In this section
We start here with a reminder of the definition. There are two different types of LTA envisaged by the 2018 PTRs:
1. The separate selection and separate payment of travel services made during a single visit to a trader's point of sale (for example, at a travel agents where the traveller selects and pays for a hotel and then, without leaving the agent, they select and then pays the agent separately for a flight) or website (for example, a traveller goes on to a website, selects and pays for a flight, and then while their still on the website, they then selects and pays separately for a hotel).
2. The second definition refers to a traveller visiting a website and after the traveller has purchased one travel service, they are 'targeted' with a cross-sell to another trader's website, where the traveller buys from that other trader within 24 hours (for example, an airline sells a traveller a flight. In the booking confirmation email, the airline invites them to book a hotel room online to go with their flight. The traveller clicks on the link and books a hotel within 24 hours of booking the flight).
The 2018 PTRs exempt the following LTAs:
- LTAs covering a period of less than 24 hours unless overnight accommodation is included
- LTAs offered occasionally and on a not-for-profit basis and only for a limited group of consumers
- LTAs purchased based on a general agreement between a travel company and another person acting for a trade, business, craft or profession for the purpose of booking travel arrangements in connection with that trade, business, craft or profession
Businesses must be very clear that they understand the difference between a package and an LTA. The LTA criteria are described on this page and should be compared with the package holiday definitions, which are described in points 1 to 6 below. Particular attention should be made to the online difference between package holiday sales and LTA sales.
1. Traditional package holidays sold by tour operators, travel agents or online traders combined by one trader and sold under a single contract.
2. Where the travel services are sold in a single booking process (a shopping-basket style of selection) where the consumer can select a range of travel services related to a single trip to create a package. The point of sale could be at a travel agent, a website or over the telephone.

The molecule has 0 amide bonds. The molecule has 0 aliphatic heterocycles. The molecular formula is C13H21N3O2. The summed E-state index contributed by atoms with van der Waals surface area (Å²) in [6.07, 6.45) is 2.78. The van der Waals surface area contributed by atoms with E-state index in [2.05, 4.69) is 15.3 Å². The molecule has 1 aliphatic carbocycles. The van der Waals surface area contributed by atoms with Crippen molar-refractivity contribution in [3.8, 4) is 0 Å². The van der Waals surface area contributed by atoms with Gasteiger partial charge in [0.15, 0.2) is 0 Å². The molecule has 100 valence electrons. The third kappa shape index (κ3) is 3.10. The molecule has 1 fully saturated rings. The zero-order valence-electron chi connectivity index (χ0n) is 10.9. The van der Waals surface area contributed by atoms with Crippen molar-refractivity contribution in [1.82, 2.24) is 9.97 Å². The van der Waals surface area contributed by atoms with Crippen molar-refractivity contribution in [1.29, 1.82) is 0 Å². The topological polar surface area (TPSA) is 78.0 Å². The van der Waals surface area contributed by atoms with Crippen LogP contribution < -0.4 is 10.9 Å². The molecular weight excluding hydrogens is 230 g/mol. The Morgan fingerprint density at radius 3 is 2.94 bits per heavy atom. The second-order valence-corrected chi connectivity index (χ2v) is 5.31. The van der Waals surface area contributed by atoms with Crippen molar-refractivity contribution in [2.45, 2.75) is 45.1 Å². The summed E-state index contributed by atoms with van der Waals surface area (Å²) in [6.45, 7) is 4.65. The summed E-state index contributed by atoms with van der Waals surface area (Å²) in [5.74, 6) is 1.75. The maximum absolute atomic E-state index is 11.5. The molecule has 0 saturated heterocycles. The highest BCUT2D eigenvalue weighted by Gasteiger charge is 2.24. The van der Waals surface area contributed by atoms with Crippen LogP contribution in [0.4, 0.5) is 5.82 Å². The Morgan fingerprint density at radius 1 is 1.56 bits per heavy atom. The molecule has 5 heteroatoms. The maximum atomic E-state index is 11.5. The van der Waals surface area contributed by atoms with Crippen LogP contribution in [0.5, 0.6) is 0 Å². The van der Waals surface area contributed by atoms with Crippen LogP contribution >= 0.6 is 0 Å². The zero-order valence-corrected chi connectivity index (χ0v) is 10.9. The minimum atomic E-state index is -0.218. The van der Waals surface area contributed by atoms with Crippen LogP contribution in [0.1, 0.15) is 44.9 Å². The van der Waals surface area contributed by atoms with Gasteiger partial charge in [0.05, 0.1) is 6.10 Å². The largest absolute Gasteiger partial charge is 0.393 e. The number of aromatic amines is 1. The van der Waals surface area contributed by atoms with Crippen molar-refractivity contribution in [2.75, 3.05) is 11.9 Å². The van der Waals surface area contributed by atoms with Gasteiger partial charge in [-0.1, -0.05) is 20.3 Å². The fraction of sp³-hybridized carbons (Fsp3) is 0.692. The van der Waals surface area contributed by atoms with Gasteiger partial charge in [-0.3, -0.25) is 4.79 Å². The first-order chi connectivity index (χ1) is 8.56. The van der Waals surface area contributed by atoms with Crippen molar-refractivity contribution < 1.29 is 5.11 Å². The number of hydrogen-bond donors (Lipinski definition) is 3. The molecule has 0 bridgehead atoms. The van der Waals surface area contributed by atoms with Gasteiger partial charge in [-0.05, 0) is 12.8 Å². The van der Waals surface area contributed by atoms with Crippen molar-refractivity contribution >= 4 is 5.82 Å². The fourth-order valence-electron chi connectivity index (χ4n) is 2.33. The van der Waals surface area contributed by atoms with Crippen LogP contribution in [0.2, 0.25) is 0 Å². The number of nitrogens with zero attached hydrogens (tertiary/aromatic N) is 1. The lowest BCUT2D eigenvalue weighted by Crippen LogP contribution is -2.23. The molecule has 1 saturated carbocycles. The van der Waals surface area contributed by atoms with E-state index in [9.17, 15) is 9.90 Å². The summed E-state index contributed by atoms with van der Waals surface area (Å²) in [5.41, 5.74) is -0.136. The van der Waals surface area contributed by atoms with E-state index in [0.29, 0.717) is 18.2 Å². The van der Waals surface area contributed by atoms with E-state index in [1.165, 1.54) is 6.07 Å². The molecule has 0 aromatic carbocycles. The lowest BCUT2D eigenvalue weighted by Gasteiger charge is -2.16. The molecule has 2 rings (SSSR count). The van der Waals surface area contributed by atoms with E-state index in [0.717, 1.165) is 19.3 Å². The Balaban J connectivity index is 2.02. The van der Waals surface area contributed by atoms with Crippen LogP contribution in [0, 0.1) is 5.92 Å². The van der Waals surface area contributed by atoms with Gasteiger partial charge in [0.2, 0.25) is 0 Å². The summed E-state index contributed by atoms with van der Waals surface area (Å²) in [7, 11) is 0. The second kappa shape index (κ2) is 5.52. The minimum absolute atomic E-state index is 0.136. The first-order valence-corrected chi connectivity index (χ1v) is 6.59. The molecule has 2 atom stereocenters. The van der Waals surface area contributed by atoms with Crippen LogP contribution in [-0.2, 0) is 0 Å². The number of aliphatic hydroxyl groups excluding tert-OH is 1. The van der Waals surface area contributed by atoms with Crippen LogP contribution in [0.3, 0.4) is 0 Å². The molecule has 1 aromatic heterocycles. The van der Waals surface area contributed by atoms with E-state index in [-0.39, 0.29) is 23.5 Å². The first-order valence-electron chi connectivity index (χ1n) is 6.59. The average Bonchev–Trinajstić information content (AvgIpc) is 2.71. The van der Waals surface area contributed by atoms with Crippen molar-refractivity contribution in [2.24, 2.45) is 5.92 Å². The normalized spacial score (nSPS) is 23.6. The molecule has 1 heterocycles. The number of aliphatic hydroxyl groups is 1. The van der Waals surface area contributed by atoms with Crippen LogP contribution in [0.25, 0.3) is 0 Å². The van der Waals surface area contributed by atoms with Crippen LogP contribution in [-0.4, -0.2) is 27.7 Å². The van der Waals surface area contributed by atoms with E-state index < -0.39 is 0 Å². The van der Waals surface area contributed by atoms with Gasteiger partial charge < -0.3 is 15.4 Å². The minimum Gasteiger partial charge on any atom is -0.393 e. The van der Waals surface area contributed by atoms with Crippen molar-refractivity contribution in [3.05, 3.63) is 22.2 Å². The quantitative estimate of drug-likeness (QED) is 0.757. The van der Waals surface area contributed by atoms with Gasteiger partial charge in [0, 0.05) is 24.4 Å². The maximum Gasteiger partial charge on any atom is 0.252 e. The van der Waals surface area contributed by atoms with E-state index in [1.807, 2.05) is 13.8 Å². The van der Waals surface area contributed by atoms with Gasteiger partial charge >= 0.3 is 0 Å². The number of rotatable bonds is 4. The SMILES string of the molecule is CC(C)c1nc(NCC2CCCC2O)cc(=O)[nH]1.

3. Travel services are sold at an inclusive or total price. So, for example, an organiser puts together a selection of travel services for the same trip and sells it to the consumer for a total price.
4. The holiday is sold as a 'package' or a similar term - for example, all-inclusive or all-in arrangement.
5. Travel services are combined after the sale of the package, allowing subsequent choice (for example, gift-box style packages, such as a 'taste of the region' package) that allows the consumer to select their accommodation and meal option after the contract has been made.
6. Travel services are sold through a linked online booking process, where the consumer's name, payment details and email address are sent from the first trader they purchase from to a 'targeted' second trader, where a purchase is made no longer than 24 hours after the first service was purchased.
Businesses should compare the difference of linked online sales of a package (where the traveller's name, payment details and email are transferred to the second website and a purchase is made from the second website within 24 hours) to the linked online sale of an LTA, where the name, payment details and email are not transferred, although the sale must still be within 24 hours.
The fact that a consumer pays separately for the travel services does not mean that it is an LTA. They must select a service and book it before moving on to select and book the second and further services for the resulting trip to be an LTA rather than a package.
An online bed bank gave a traveller a selection of hotels to choose from. The traveller purchased a hotel with the description, "The hotel has a wonderful sea view". The traveller clicked a link on the bed bank's website and was taken to an airline website, where they selected and paid separately for a flight. The traveller had therefore purchased an LTA. However, when the traveller arrived, they found the description of the room to be totally misleading. The picture of the hotel, which accompanied the online description, is below.
The Trading Standards authority took action when the traveller complained the room only had a sea view "painted on the wall" They are investigating the misleading nature of the bed bank's advertising, as this was not a package.